Six people were injured in an oil tank explosion Friday morning at an oil well storage facility on Virlilia Road in Flora.
“Two were transported by helicopter and four by ambulances,” said Minor Norman Madison County fire coordinator.
Norman said the two people transported by air ambulance were seriously injured.
The call came in at approximately 7:50 a.m. Friday and upon arrival, they learned a fiberglass oil tank with a capacity to hold approximately 33,000 gallons had exploded, Norman said.
“They had changed out two tanks and replaced them with new fiberglass tanks and one of the tanks this morning … had blown up and is no longer here,” Norman said.
Norman later told Darkhorse Press Mississippi Crime & Community News that the tanks did not have much fluid in them at the time of the explosion and that workers were “doing maintenance on two new parts that held water from an oil well. … One of those oil tanks exploded, creating a fire bomb.”
Three of the injured individuals were transported to the University of Mississippi Medical Center and three others were transported to Merit Health Central where the burn center is located, Norman said.
“UMMC is getting the three there stabilized to transfer to Merit Central because that’s where the burn center is,” Norman said.
A sign posted at the entrance to the property lists W.S. Red Hancock Inc. and a person who answered the phone at that company’s headquarters in Bentonia on Friday afternoon confirmed the facility where the explosion occurred was owned by the company but declined further comment.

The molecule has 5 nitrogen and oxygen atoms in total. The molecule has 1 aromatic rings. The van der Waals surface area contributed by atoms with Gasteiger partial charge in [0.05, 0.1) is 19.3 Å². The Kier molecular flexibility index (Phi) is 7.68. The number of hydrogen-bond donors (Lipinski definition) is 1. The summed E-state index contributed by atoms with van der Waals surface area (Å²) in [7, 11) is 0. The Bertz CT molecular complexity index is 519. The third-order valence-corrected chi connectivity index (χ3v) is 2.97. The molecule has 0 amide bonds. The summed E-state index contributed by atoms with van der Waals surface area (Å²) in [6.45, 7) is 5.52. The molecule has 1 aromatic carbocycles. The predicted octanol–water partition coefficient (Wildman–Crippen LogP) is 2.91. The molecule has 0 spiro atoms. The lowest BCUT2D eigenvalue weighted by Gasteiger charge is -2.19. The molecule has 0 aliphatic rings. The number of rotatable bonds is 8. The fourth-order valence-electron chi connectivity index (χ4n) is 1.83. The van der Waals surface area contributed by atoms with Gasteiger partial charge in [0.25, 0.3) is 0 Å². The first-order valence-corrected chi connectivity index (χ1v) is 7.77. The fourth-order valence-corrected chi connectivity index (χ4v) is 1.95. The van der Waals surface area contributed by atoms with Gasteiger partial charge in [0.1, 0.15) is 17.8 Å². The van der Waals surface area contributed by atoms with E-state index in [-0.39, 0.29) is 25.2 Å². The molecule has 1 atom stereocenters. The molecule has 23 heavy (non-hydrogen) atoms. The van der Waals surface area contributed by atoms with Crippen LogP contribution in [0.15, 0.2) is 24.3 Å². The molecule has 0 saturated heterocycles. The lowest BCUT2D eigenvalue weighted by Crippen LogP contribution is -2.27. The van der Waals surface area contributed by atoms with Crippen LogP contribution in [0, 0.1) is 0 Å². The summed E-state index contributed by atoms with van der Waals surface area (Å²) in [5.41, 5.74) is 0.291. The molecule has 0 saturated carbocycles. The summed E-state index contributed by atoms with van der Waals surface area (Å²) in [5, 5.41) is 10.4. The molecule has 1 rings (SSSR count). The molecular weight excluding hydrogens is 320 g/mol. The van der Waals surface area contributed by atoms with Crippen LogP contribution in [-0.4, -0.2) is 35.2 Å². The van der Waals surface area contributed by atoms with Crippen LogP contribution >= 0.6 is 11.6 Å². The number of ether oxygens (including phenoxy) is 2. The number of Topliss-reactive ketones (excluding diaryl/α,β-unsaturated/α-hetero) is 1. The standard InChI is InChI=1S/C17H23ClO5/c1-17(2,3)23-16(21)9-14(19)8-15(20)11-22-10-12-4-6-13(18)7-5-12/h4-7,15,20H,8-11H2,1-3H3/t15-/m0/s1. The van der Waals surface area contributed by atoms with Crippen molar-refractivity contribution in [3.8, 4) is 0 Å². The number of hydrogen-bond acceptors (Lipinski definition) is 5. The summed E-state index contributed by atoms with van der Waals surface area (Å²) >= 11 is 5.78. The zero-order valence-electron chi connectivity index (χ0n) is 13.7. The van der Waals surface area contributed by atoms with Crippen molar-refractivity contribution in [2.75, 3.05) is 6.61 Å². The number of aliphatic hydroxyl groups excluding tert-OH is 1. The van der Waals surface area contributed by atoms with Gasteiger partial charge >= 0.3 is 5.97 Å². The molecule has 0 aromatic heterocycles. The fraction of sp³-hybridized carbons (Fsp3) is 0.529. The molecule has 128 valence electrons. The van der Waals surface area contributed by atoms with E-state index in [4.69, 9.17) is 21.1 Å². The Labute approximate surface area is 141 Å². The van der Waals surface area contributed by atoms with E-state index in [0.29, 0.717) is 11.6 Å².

Occupational Health and Safety Administration Compliance Officer Jermaine Davis confirmed Friday afternoon that OSHA had officers on the scene Friday afternoon investigating the incident. Davis did not have any further details on the incident.
First responders from Flora, Madison County, Gluckstadt, Kearney Park and the City of Madison responded to the scene, Norman said. The scene was under control at 9:02 a.m.
Late Friday morning vehicles and personnel for the Mississippi Oil and Gas Board, the state fire marshal, law enforcement and emergency first responders from the various agencies were working the scene and had blocked a road to the area where the explosion had occurred earlier that morning.
Norman said the investigation had been turned over to OSHA by 2 p.m. Friday.
Jess New, executive director of the Mississippi State Oil & Gas Board, said the state regulatory organization was still gathering information on the explosion Friday afternoon.
“We’re just doing our due diligence now and don’t want to say anything that’s inaccurate, and we’re deeply sad for the injuries sustained and hope to have more information shortly,” New said.